Habermas is concerned with a much wider intellectual field than that of theology. Yet, he has engaged theology with some patience. Adams devotes chapter nine to considering Habermas’ engagement with theology, where theologians do not seem to have fared very well (and postliberals are not represented). Habermas regards theology that follows him in seeking to theorize the universal as uninteresting because it is not clearly theological, while theology that happily works from and within a tradition he dismisses as sectarian and anti-public. Habermas contends that trying to accommodate theology to secular reason (especially that of social science), confining science to a compartment of human knowledge, or adopting methodological atheism only moves theology toward dissolution. Adams urges theologians to avoid these three facile routes that Habermas rightly criticizes. He encourages them, alternatively, to challenge Habermas’ accounts of reason, science, and method, and to work at repairing them. As he has done several times, Adams gestures toward the way postliberal theologians have avoided these routes. He also advises empirical scrutiny of Habermas’ various accounts of religion or the sacred (199-202). But he thinks that theologians are right to perceive that Habermas’ concerns are legitimate and important. The reality of pluralism and rival traditions must be engaged with rational argument rather than denied or simply attacked. The problem with theological attempts at such engagement in the recent past is their quest for theory. Instead of undertaking the task of theoretically securing the universal or some other basis for rationality—which Adams insists cannot be done—theologians must instead develop better accounts of argumentation and better models of its practice amidst a pluralist public. I would add that theologians should follow Adams in attending to attempts like Habermas’ at grounding rationality theoretically, taking them seriously and testing their theoretical adequacy rather than adopting a dismissive stance.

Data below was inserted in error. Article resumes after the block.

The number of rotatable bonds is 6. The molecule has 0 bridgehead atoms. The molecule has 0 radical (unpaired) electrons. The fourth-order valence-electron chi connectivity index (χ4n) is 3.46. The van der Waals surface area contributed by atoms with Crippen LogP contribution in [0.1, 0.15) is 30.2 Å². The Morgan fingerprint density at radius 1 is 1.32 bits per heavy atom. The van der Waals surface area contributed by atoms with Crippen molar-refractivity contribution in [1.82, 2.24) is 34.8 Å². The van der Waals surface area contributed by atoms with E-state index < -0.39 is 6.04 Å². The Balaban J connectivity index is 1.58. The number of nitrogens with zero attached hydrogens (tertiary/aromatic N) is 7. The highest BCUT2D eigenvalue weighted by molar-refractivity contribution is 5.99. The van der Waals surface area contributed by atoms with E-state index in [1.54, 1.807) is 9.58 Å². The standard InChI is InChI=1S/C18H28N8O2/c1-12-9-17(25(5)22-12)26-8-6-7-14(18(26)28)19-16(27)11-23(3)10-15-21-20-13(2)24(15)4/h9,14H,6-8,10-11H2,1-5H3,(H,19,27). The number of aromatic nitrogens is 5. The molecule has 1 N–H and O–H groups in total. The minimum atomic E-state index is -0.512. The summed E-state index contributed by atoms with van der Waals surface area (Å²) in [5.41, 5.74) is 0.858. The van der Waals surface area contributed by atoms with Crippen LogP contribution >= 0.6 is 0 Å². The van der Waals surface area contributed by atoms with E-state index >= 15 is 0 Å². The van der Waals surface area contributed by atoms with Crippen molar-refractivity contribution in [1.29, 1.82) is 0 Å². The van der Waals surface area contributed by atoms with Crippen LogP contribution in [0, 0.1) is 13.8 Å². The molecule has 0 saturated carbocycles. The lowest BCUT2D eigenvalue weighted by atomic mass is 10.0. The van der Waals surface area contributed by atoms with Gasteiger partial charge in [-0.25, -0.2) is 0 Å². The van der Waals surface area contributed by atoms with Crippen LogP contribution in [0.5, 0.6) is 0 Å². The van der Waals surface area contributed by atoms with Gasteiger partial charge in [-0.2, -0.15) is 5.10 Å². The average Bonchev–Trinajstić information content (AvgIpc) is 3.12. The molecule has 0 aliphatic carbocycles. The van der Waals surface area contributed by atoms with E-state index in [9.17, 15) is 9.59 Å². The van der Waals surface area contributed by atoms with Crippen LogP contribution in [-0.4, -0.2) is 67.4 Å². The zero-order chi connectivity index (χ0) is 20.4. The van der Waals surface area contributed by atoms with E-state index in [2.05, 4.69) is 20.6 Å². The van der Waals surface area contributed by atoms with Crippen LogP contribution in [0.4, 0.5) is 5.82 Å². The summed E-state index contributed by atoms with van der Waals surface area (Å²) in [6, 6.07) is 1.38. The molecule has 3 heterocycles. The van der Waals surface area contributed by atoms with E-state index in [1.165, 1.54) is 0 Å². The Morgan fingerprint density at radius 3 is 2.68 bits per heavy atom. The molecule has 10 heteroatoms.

Before turning explicitly to an account of Scriptural Reasoning as a model of public argumentation, Adams situates the challenge of modern public discourse in the complex theological relation between narrative and argument (see chapter 10). He begins with the debate between Gadamer and Habermas. Habermas insists that there is a reflective distance between tradition and its participants. He attempts to construct his procedural ethics on the basis of that distance and with a view to navigating it. Gadamer, however, maintains that tradition inevitably shapes the reflective ways in which participants question its authorities or elements. Adams agrees with Gadamer but, sympathizing with Habermas’ concern for reflective self-criticism, suggests that internal to the Christian tradition is an eschatological reserve that enables radical criticism of tradition in the sense Habermas advocates. Adams perceptively notes that Habermas has underestimated the importance of tradition’s internal crises for engaging what lies beyond it. Habermas obviously does not think that eschatological reserve is radical enough, but Adams contends that Habermas’ concepts of reflectivity and radicality are themselves rooted in a particular intellectual tradition (209). His inadequate attention to the situatedness of reason ironically keeps him from recognizing the radical contingency of rational argument and promotes an overly rigid distinction between narrative and argument. Adams opposes John Milbank’s tendency to dissolve argument into narrative,  however, and suggests that theology must develop better ways of struggling with problems instead of trying to solve them with a theory as Habermas does. This involves the close study of practical cases of argumentation and accounts of agreement that have proven sufficiently rational for continued social collaboration even when final solutions have been obviously lacking.